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July 2004

How Do You Improve Your Business?
Ask Your Emplyees

If you have more than a couple of employees, ask them to give you at least three ideas of what you (their company) can do to increase their sales. Point out to salespersons that if their suggestions increase their individual sales, their income will increase as well.

Don't open up a Pandora's Box with this. Limit this inquiry to three good answers from each salesperson or employee so that they will be more thoughtful about and specific with their answers. Require them to write them down, not just verbalize them. Offer a prize; say $100, for any idea utilized.

Here are three good ideas that came back to me when he did this many years ago.

My operation had a key-phone system, the kind with buttons along the bottom for different lines, where a light goes on when a line is in use. An employee would have to shout, "Joe, line three!" or whatever, when a customer asked for a specific sales customer representative. The first good idea suggested was implemented almost immediately with the installation of a quality electronic phone system.

The second profit-making idea to come from my employees was arranging to accept American Express credit cards, something I had not already done. Most of our wholesale accounts started paying with American Express because it's a business credit card. They didn't pay with Visa or Master Card, especially the larger accounts; so this idea made us a lot of money. Since I didn't talk to customers directly, I didn't realize that the customers had been asking if they could pay with American Express. Our business revenue went up almost immediately by $50,000 a month!

The third suggestion that came into being from my employees was a failure. It was to take on one of those programs that, for 3%, guaranteed a customer's check on a C.O.D. shipment. My team soon learned that most customers were unwilling to pay the 3% service charge and that, if I was to absorb it, it would take too much away from my sales margin. I also tracked the number of C.O.D. sales before and after setting up the guaranteed check system and found that the sales did not go up following its installation. So that idea was a failure.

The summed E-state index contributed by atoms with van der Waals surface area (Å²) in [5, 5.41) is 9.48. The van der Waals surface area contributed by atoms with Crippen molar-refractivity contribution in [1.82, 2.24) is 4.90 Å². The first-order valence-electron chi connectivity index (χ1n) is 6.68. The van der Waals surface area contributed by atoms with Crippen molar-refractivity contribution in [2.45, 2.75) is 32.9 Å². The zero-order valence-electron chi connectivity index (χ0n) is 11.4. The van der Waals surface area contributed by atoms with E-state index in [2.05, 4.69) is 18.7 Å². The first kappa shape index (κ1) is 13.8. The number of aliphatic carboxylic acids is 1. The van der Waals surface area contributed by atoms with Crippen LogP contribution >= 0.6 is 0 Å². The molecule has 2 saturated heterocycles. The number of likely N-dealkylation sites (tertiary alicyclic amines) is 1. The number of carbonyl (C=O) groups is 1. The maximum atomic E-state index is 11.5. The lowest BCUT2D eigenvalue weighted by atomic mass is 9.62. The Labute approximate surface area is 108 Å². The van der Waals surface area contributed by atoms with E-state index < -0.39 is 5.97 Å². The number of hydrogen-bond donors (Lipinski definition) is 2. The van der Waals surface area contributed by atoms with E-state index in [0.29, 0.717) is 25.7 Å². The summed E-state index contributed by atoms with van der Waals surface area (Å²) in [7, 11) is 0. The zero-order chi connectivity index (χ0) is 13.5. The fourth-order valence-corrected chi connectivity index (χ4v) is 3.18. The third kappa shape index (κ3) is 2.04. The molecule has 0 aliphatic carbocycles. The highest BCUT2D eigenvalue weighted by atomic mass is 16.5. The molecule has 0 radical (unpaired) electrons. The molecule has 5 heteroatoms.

The first idea allowed something else. It added scalability to the sales floor. Sales increased because of the improved communications, and the increase allowed me to hire more sales staff, while I went on to grow the company.

Though the last idea did not work to increase sales, it did increase the employee's feeling of worth about the company. Asking the opinion of your employees brings them more into the picture of success. When they truly feel they are contributing, they will be more loyal. It's a win-win management technique. Besides, I didn't think of it, and it could have worked to serve a greater profit. Your employees are your representatives at the point of sale. They can bring back valuable information, ideas and experience you might otherwise overlook.

So keep your ears open to their voices. You'll build loyalty for certain and a stronger business as well. My businesses grew because I put a value on what my employees had to say.

Don’t forget to subscribe to Ron's free monthly auto recycling e-newsletter, with news and tips, register at www.autosalvageconsultant.com.

Remember, only you can make BUSINESS GREAT!

Ron Sturgeon is past owner of AAA Small Car World. In 1999, he sold his six Texas locations, with 140 employees, to Greenleaf. In 2001, he founded North Texas Insurance Auction, which he sold to Copart in 2002. In 2002, his book “Salvaging Millions” was published to help small business owners achieve significant success, and was recently reprinted. In June 2003, he joined the new ownership and management team of GreenLeaf. He also manages his real estate holdings and investments. You can learn more about him at WWW.autosalvageconsultant.com He can be reached at 5940 Eden, Haltom City, TX 76117, rons@rdsinvestments.com or 817-834-3625 ext 6#.

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